Publisher: Manchester University Press Grant: FP7 Ideas: European Research Council - 283617
Subject: Law
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Destruction and human remains investigates a crucial question frequently neglected in academic debate in the fields of mass violence and genocide studies: what is done to the bodies of the victims after they are killed? In the context of mass violence, death does not constitute the end of the executors' work. Their victims' remains are often treated and manipulated in very specific ways, amounting in some cases to true social engineering, often with remarkable ingenuity. To address these seldom-documented phenomena, this volume includes chapters based on extensive primary and archival research to explore why, how and by whom these acts have been committed through recent history.Interdisciplinary in scope, Destruction and human remains will appeal to readers interested in the history and implications of genocide and mass violence, including researchers in anthropology, sociology, history, politics and modern warfare.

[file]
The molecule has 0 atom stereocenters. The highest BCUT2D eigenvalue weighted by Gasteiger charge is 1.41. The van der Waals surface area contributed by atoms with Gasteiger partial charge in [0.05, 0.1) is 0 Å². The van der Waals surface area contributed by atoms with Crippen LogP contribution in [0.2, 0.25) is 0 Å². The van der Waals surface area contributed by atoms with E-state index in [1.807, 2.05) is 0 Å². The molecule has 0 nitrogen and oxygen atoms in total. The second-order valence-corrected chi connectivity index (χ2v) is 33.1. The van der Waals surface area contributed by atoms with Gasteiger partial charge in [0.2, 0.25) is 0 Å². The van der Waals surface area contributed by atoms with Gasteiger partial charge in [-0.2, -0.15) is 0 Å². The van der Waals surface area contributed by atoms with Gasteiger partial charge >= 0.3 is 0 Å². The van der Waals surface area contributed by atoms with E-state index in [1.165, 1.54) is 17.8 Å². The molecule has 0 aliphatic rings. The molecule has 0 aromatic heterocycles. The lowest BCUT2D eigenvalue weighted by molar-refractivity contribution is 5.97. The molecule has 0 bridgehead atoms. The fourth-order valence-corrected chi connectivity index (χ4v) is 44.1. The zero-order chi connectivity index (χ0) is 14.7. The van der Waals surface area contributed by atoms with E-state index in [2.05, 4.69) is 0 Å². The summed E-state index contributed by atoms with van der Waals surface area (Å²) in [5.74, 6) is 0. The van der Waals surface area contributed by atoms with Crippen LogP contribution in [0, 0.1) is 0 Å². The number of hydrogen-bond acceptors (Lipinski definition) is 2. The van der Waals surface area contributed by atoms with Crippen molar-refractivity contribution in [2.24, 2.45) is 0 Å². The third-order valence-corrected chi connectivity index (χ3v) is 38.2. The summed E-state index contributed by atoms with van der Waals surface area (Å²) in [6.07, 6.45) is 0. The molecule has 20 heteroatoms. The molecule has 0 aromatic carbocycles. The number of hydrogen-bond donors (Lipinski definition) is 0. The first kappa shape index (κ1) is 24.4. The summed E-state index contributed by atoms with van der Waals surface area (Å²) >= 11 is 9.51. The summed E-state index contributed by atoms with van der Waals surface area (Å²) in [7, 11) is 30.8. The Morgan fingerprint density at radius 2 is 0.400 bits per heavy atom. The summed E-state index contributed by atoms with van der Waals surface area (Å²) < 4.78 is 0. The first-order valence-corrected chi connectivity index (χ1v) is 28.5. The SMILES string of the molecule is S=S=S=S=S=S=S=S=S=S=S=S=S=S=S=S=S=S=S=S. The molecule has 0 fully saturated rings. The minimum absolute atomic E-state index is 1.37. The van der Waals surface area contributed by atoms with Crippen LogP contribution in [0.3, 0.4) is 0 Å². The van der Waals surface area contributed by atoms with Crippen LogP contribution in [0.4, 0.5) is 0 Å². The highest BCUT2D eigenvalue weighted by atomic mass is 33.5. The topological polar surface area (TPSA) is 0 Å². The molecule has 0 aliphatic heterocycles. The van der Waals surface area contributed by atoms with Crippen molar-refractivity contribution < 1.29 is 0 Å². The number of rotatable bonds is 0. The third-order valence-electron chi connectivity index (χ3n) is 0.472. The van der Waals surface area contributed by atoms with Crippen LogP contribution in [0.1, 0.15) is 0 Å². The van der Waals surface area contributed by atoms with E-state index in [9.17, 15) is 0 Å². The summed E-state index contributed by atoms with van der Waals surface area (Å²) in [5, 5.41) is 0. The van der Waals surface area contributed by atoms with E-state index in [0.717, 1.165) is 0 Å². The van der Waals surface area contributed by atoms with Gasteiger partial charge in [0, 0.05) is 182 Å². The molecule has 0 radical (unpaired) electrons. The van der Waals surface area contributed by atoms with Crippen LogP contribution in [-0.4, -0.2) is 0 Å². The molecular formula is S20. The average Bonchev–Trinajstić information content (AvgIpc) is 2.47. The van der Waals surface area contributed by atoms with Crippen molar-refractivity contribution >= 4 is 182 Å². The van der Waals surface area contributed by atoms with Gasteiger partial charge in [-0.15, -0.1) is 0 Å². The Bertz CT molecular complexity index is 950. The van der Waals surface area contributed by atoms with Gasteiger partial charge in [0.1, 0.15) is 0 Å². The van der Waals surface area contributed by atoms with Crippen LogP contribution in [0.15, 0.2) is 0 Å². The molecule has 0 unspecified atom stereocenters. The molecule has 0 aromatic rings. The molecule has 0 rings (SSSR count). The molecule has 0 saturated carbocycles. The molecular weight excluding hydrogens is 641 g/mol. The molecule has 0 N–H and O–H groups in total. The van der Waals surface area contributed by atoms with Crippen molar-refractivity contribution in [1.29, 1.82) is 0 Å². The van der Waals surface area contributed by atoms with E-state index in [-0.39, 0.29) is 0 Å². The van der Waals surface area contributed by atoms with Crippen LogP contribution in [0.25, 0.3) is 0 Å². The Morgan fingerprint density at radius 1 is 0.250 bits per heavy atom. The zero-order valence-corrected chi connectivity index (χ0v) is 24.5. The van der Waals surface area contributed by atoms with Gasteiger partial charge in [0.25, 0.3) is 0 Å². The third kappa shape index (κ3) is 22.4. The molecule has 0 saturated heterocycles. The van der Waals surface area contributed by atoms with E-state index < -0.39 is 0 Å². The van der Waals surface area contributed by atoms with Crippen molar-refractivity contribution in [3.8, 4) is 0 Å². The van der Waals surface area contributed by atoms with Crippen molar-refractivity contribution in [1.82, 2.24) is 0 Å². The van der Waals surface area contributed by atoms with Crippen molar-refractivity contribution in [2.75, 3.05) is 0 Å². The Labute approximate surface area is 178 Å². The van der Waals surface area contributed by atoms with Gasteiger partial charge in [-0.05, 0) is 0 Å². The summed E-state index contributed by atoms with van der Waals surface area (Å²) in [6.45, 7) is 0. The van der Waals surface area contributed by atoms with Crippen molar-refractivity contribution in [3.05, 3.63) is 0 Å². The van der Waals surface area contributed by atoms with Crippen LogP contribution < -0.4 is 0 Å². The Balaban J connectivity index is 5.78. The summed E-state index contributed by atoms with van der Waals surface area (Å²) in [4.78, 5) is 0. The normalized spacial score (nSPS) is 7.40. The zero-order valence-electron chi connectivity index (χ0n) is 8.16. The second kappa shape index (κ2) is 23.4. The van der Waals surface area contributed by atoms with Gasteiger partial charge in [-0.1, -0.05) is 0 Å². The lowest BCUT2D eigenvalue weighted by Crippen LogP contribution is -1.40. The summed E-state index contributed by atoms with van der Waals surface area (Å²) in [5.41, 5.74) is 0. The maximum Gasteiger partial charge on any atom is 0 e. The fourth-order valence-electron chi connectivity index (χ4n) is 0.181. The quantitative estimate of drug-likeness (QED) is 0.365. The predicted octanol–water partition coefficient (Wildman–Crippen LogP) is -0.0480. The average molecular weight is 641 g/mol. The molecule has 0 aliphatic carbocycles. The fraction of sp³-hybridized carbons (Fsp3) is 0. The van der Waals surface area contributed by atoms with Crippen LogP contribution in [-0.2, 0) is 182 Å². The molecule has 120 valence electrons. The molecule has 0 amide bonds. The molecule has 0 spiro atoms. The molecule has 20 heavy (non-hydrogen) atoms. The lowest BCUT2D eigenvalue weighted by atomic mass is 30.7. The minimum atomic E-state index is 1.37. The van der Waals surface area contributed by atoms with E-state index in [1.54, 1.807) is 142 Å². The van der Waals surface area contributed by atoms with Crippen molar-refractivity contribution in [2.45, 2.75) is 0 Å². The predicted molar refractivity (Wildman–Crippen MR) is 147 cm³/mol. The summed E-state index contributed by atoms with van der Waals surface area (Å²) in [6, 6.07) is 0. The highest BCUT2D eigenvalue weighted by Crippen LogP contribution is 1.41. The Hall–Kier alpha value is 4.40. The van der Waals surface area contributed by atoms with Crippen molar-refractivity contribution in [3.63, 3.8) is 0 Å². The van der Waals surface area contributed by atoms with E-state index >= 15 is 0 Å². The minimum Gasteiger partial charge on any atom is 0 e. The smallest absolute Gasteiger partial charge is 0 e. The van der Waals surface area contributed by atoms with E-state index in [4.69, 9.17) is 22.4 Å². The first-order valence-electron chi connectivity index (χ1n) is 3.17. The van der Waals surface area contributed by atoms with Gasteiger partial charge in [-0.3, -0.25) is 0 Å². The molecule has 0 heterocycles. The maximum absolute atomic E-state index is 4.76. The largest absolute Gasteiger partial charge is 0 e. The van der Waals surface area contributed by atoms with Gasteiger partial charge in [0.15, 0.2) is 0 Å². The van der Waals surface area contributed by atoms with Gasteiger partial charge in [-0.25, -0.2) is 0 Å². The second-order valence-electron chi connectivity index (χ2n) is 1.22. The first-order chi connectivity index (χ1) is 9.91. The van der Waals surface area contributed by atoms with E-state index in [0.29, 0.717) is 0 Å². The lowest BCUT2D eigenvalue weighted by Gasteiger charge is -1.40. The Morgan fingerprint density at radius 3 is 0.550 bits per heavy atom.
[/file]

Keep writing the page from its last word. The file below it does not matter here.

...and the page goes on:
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Book title: The making of British bioethics

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ISBN: 9781847798879 Year: Pages: 303 Language: English
Publisher: Manchester University Press Grant: Wellcome Trust - 081493
Subject: Medicine (General)
Added to DOAB on : 2018-06-22 11:01:04